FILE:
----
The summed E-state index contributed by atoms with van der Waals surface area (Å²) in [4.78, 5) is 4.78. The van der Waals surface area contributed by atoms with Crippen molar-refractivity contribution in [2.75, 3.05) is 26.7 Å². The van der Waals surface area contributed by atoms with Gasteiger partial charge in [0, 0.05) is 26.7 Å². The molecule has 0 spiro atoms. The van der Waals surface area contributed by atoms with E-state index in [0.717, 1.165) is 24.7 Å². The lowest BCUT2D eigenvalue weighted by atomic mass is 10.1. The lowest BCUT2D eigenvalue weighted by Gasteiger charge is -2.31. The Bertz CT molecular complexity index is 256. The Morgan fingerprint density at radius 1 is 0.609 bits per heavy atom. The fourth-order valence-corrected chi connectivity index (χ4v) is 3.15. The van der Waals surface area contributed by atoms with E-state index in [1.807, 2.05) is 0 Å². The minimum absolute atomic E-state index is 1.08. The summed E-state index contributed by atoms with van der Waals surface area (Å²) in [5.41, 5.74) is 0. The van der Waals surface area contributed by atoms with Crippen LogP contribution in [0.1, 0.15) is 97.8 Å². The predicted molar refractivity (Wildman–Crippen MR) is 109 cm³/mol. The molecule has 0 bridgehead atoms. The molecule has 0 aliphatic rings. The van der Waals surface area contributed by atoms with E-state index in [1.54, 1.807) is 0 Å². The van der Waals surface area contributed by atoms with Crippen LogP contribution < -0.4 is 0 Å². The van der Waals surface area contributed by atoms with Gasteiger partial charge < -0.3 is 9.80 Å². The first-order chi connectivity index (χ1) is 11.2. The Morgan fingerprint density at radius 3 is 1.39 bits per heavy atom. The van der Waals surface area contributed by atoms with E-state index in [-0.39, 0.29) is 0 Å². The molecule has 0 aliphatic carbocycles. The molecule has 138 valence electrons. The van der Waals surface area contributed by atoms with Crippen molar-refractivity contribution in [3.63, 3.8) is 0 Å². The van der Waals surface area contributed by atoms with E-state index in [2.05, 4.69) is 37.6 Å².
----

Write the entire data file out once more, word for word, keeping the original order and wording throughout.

The summed E-state index contributed by atoms with van der Waals surface area (Å²) in [4.78, 5) is 4.78. The van der Waals surface area contributed by atoms with Crippen molar-refractivity contribution in [2.75, 3.05) is 26.7 Å². The van der Waals surface area contributed by atoms with Gasteiger partial charge in [0, 0.05) is 26.7 Å². The molecule has 0 spiro atoms. The van der Waals surface area contributed by atoms with E-state index in [0.717, 1.165) is 24.7 Å². The lowest BCUT2D eigenvalue weighted by atomic mass is 10.1. The lowest BCUT2D eigenvalue weighted by Gasteiger charge is -2.31. The Bertz CT molecular complexity index is 256. The Morgan fingerprint density at radius 1 is 0.609 bits per heavy atom. The fourth-order valence-corrected chi connectivity index (χ4v) is 3.15. The van der Waals surface area contributed by atoms with E-state index in [1.807, 2.05) is 0 Å². The minimum absolute atomic E-state index is 1.08. The summed E-state index contributed by atoms with van der Waals surface area (Å²) in [5.41, 5.74) is 0. The van der Waals surface area contributed by atoms with Crippen LogP contribution in [0.1, 0.15) is 97.8 Å². The predicted molar refractivity (Wildman–Crippen MR) is 109 cm³/mol. The molecule has 0 bridgehead atoms. The molecule has 0 aliphatic rings. The van der Waals surface area contributed by atoms with E-state index in [1.54, 1.807) is 0 Å². The van der Waals surface area contributed by atoms with Crippen LogP contribution < -0.4 is 0 Å². The van der Waals surface area contributed by atoms with Gasteiger partial charge < -0.3 is 9.80 Å². The first-order chi connectivity index (χ1) is 11.2. The Morgan fingerprint density at radius 3 is 1.39 bits per heavy atom. The van der Waals surface area contributed by atoms with E-state index in [-0.39, 0.29) is 0 Å². The molecule has 0 aliphatic carbocycles. The molecule has 138 valence electrons. The van der Waals surface area contributed by atoms with Crippen molar-refractivity contribution in [3.63, 3.8) is 0 Å². The van der Waals surface area contributed by atoms with E-state index in [2.05, 4.69) is 37.6 Å².